If you want to get into concert photography inexpensively, the Sony a6000 is your camera. It will prove capable in helping you get started, building a portfolio, and getting your first concert photography gigs, all for under $500.

$1,000 Concert photography Camera - Canon 6D


Making the jump to a full-frame camera is likely the biggest camera advantage you can give yourself as a concert photographer. Moving from a crop sensor into full-frame means better performance in low-light, shallow depth of field, brighter viewfinder, wider lens options, and better camera body features that are only present in “pro” full-frame cameras.

The Canon 6D is one of the only available modern full-frame cameras at the $1,000 price point or less. Canon originally released this body in late 2012 as a “prosumer” model, and it resulted in a new full-frame camera being financially accessible by hobbyists for the first time. Canon released a 6D Mark II in 2017, which pushed the price of the 6D down even further.

For beginning concert photographers, the 6D is my most recommended camera, if it’s within your financial means. At $1,000 there is no better deal for a camera that crushes in a dark, concert setting. Compared with the Sony a6000, it's miles ahead. And the difference between the two is much larger than the difference between the 6D and the more expensive pro cameras recommended below.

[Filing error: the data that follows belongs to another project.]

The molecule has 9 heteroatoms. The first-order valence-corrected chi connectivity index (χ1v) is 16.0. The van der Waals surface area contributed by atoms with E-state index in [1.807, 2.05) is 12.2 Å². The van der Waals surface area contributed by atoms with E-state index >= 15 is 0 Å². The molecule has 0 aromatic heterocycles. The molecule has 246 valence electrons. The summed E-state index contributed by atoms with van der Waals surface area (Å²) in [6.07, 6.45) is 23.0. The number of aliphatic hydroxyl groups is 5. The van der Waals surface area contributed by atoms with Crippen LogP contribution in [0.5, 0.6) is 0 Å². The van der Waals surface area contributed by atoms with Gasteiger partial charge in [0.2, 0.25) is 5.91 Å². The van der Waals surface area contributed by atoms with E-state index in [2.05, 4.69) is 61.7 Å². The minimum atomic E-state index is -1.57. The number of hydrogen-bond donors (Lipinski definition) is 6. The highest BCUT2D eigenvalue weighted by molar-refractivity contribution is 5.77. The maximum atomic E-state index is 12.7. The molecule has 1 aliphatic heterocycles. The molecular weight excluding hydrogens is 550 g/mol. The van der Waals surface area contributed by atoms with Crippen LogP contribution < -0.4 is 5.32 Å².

I personally used a Canon 6D as my main camera body from 2013-2016, and the photos I took with it have been used for album artwork, posters, merch, magazine features, and much more — so the image quality holds up to common uses of a music photographer’s work.

When shooting concerts with the 6D, I’ve been comfortable shooting at 3200 ISO on a regular basis, and even up to 4000 without digital noise making the images unusable. This ISO performance gives flexibility to your other settings, meaning you can use a faster shutter speed or stopping down your lens instead of shooting wide open. 

An overlooked trait of a good concert photography camera is durability. Canon’s DSLR bodies can take the heavy wear and tear that comes along with being smashed against stages, barricades, doorways, and other photographers. Not to mention the 6D’s weather sealing can handle a little rain (and sweat).